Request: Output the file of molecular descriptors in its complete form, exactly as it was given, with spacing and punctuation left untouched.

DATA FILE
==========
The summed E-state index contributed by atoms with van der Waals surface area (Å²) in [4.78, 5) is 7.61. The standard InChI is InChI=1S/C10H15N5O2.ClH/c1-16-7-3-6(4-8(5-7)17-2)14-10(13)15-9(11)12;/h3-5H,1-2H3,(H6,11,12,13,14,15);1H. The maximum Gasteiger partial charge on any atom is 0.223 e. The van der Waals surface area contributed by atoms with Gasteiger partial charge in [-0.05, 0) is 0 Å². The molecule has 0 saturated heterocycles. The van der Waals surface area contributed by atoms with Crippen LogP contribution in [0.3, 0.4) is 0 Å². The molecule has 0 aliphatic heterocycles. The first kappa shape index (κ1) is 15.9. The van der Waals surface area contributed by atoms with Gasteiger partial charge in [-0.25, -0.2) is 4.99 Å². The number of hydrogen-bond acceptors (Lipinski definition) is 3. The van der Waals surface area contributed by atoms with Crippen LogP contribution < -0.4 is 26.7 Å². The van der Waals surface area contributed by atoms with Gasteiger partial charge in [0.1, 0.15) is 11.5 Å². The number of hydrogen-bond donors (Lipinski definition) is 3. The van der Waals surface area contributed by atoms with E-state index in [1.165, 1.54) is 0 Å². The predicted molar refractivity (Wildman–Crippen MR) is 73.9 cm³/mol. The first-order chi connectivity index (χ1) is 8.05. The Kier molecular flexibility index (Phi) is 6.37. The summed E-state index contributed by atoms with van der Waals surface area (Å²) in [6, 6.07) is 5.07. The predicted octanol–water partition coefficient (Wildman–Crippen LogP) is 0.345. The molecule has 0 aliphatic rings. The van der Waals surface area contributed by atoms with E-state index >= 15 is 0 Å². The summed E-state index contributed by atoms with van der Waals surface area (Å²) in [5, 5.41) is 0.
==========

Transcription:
The summed E-state index contributed by atoms with van der Waals surface area (Å²) in [4.78, 5) is 7.61. The standard InChI is InChI=1S/C10H15N5O2.ClH/c1-16-7-3-6(4-8(5-7)17-2)14-10(13)15-9(11)12;/h3-5H,1-2H3,(H6,11,12,13,14,15);1H. The maximum Gasteiger partial charge on any atom is 0.223 e. The van der Waals surface area contributed by atoms with Gasteiger partial charge in [-0.05, 0) is 0 Å². The molecule has 0 saturated heterocycles. The van der Waals surface area contributed by atoms with Crippen LogP contribution in [0.3, 0.4) is 0 Å². The molecule has 0 aliphatic heterocycles. The first kappa shape index (κ1) is 15.9. The van der Waals surface area contributed by atoms with Gasteiger partial charge in [-0.25, -0.2) is 4.99 Å². The number of hydrogen-bond acceptors (Lipinski definition) is 3. The van der Waals surface area contributed by atoms with Crippen LogP contribution < -0.4 is 26.7 Å². The van der Waals surface area contributed by atoms with Gasteiger partial charge in [0.1, 0.15) is 11.5 Å². The number of hydrogen-bond donors (Lipinski definition) is 3. The van der Waals surface area contributed by atoms with E-state index in [1.165, 1.54) is 0 Å². The predicted molar refractivity (Wildman–Crippen MR) is 73.9 cm³/mol. The first-order chi connectivity index (χ1) is 8.05. The Kier molecular flexibility index (Phi) is 6.37. The summed E-state index contributed by atoms with van der Waals surface area (Å²) in [6, 6.07) is 5.07. The predicted octanol–water partition coefficient (Wildman–Crippen LogP) is 0.345. The molecule has 0 aliphatic rings. The van der Waals surface area contributed by atoms with E-state index >= 15 is 0 Å². The summed E-state index contributed by atoms with van der Waals surface area (Å²) in [5, 5.41) is 0.